ADMINISTRATIVE charges await public and private school heads in Cebu City if they defy the order to suspend classes for two weeks.
Cebu City Mayor Edgardo Labella has even tasked the City Legal Office to investigate schools that will violate the mayor’s order.
“There’s a protocol on that so they should follow. They cannot just violate (the order) because they will be held administratively liable,” said Labella, in an interview on Saturday, March 14, 2020.
“They have to bite the bullet. This is for the general welfare,” he added.
Labella announced the two-week suspension of classes in all levels, both in public and private schools, in Cebu City starting from March 16 to March 28 through an executive order issued on March 13.
Labella said all activities which can create crowds are covered by the executive order he released.
Lawyer Rey Gealon, Cebu City Attorney, said public and private school heads could be charged for violating Republic Act 6713, or the Code of Conduct for Public Officials and Employees, among other charges.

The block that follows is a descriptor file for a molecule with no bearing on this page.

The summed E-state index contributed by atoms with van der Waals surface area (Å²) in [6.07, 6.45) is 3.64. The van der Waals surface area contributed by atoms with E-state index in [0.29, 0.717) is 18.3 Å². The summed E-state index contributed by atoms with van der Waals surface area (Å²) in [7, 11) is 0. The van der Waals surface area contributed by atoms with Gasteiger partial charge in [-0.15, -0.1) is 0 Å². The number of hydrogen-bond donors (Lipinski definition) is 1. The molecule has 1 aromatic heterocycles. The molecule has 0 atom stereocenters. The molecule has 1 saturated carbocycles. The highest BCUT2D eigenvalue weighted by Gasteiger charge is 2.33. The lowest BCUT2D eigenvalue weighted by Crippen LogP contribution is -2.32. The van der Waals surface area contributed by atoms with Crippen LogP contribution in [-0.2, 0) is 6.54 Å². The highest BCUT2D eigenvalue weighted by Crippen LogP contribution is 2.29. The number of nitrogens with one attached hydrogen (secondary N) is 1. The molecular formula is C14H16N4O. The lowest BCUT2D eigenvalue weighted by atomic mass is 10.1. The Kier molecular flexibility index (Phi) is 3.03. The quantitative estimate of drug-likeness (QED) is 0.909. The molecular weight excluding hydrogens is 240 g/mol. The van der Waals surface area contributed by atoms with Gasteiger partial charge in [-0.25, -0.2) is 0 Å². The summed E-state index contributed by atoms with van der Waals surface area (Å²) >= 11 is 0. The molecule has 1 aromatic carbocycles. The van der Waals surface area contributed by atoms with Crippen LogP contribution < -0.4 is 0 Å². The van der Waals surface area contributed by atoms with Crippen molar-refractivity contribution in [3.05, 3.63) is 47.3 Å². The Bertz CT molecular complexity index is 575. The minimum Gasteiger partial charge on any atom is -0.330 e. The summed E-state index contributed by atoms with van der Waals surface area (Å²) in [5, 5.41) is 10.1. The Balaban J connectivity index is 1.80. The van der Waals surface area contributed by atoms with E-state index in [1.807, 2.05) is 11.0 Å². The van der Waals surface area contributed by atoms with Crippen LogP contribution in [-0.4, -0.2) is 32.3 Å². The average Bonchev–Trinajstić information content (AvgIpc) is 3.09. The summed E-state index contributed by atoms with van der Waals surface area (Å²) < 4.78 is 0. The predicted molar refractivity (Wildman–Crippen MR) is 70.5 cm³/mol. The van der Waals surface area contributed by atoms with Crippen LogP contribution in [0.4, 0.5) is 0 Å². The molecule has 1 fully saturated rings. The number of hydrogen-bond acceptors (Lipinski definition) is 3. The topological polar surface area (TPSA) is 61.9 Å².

But Gealon said those found to have violated the mayor’s executive order will still need to undergo due process before they are charged.
Gealon said the mayor’s executive order is part of his police power as vested by the Local Government Code.
But Labella clarified that teachers are not prohibited from visiting their schools for work-related matters.
In his executive order, Labella mandated educational institutions to implement distance learning and provide home assignments and projects to their students so that they can continue to fulfill their educational requirements. / JJL